From Resistance to Refugees and Resettlement: The Karen Struggle for Self-determination and Survival
By – Saw Kapi
The Karens began their national struggle for self-determination in 1949 with the Karen National Union (KNU) being the spearheading organization. Relatively, through out the 1980s and in the early 1990s the movement was economically self-sufficient, militarily strong and politically hopeful. But those good old days are long gone and the situation on the ground today is increasingly inauspicious both politically and militarily. The number of displaced Karen villagers has consistently increased over the past decade. More and more refugees – often by the hundreds – are leaving the refugee camps along the Thai-Burma border to resettle in a third country. What do all these mean to the Karen resistance movement and the future of Karen people in general?
There have been tens of thousands of Karen and other ethnic refugees along the Thailand-Burma border since the 1980’s. Why only now are the U.S. and other European countries willing to allow these refugees to resettle in their countries is an interesting but highly political question. The U.S. and other European countries, as a matter of fact, are well aware that “there are often good reasons not to resettle particular populations, or at least to defer any resettlement until other possible responses to the situation have been fully explored and allowed to develop.” But they have made a conscious policy decision to resettle the refugees from Burma. To date, according to the Overseas Processing Entity (OPE) in Bangkok, approximately 12, 800 Karen refugees have been resettled in the different cities in the U.S, with some notable concentrations in Utica (New York), St. Paul (Minnesota) and Chapel Hill (North Carolina). Several thousands more are also scattered in countries such as Australia, Canada, Norway and Sweden.
The resettlement of Karen refuges by the thousands has both negative and positive consequences on the Karen resistance movement. One notable and immediate impact, as a result of mass resettlement of Karen refugees, is on the refugee camps and the remaining population itself. Usually, the first ones to leave the refugee camps as part of the resettlement program are those with some types of skills and educational background, who often play critical roles in the operation of schools and medical clinic in the camps. As a result, the refugee camps are experiencing increasing shortages of teachers, medics and skilled workers. It is quite obvious that the refugee camps inside Thailand and further opportunities to resettle in a third country have become a significant "pull factor" for the population inside the country in their decision making – whether or not to completely abandon their villages, which are often vulnerable to attacks by the Burmese troops. Forced relocation of Karen villages by the Burmese authorities has made it difficult for the mobility of Karen resistance forces in the area, but the complete abandonment of the area – by the Karen villagers in hope of coming to the refugee camps across the Thai-Burma border – makes the situation even worse. Without Karen villages and villagers, for example, the Karen National Liberation Army (KNLA) may find it difficult to maneuver its forces in the areas.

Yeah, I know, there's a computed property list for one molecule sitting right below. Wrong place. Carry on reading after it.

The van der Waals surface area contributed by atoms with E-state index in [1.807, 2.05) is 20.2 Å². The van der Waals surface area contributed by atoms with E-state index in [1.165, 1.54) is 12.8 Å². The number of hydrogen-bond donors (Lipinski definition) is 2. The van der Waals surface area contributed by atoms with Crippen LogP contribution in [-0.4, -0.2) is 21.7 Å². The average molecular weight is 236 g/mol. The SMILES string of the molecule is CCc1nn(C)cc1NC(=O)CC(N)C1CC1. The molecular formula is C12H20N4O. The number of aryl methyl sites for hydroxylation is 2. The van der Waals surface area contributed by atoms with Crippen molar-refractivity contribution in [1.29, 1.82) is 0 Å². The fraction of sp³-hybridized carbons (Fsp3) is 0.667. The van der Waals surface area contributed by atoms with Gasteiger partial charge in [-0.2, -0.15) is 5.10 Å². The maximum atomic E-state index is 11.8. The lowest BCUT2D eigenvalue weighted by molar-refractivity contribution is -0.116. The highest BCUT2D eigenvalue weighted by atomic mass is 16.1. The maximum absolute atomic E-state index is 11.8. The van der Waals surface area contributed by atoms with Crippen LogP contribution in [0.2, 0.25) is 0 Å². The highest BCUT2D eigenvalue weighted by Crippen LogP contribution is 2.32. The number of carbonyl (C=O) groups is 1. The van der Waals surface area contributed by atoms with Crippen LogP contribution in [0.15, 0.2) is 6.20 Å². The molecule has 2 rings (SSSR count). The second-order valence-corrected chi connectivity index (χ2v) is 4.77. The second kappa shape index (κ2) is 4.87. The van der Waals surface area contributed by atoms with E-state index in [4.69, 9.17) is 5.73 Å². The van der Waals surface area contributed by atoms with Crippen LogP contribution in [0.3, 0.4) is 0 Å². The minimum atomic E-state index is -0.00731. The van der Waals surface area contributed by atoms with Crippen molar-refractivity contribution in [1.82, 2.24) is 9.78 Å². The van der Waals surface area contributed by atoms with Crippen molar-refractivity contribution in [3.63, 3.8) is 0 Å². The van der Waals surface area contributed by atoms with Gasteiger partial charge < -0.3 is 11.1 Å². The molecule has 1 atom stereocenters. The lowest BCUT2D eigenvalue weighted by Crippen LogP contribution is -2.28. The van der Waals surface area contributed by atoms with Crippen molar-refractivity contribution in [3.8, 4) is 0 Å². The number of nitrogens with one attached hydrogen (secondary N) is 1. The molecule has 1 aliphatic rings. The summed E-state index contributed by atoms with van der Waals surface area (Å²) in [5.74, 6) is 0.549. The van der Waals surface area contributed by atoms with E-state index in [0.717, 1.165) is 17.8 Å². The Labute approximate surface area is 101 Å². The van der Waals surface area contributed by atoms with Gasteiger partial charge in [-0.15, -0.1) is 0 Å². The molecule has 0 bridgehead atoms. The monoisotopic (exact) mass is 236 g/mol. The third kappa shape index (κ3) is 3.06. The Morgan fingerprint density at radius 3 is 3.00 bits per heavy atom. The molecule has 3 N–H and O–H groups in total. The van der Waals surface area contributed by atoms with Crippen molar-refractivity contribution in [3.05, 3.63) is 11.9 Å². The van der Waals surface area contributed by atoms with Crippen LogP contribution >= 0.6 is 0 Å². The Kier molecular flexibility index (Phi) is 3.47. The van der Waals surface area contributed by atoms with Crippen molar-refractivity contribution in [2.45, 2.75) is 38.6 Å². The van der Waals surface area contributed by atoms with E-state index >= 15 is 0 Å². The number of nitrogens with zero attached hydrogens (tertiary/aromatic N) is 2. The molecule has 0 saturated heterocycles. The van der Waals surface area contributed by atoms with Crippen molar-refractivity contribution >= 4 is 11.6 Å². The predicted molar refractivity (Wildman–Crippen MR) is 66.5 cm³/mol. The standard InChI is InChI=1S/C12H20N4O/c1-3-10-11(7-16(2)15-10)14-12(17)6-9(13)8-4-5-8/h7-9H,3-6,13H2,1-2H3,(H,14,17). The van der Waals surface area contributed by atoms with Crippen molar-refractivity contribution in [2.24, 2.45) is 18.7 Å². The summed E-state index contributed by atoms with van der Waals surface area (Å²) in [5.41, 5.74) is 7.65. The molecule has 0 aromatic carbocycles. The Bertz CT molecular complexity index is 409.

In general, resettling refugees in the developed countries is a necessary humanitarian response to Burma's decades long political deadlock. It resolves immediate security issue the refugees have to face at the Thai-Burma border: they are able to escape from fear, especially of attacks, persecution and abuses by the Burmese, Thai, and in some cases, Karen military splinter groups. Not only are they able to escape from the confinement of small makeshift camps, but these Karen refugees will be able to develop a sense of permanent residence in their new respective host countries. And, if carefully pursued, there are greater economic and educational opportunities in countries such as the United States and Canada than in current refugee camps in Thailand.
On one hand, it is undeniably true that resettling in a more developed third country gives the Karen refugees an unprecedented access to economic and educational opportunities that they would otherwise never get. But, on the other hand, those who lack some foundational language skills or basic education may find themselves in a very difficult situation upon their arrival. Free social services that are available to newly arrived refugees are limited to only a few months from the date of their arrival. It may be very difficult for families – especially with elderly persons or young children in the family – to transition from government-assisted to self-supported resettlement. It is expected that the refugees may not be able to start pursuing any education during their first year. But if properly advised, those with some form of formal education background may continue to pursue their education in their new host countries. In the United States, after one year of their arrival, those of the Karen refugees who are older than 18 year old can start their education at a local community college. It may be difficult to go to school full time while supporting yourself or your family, but certainly, it will be a good idea to pursue a part time education, while working full time.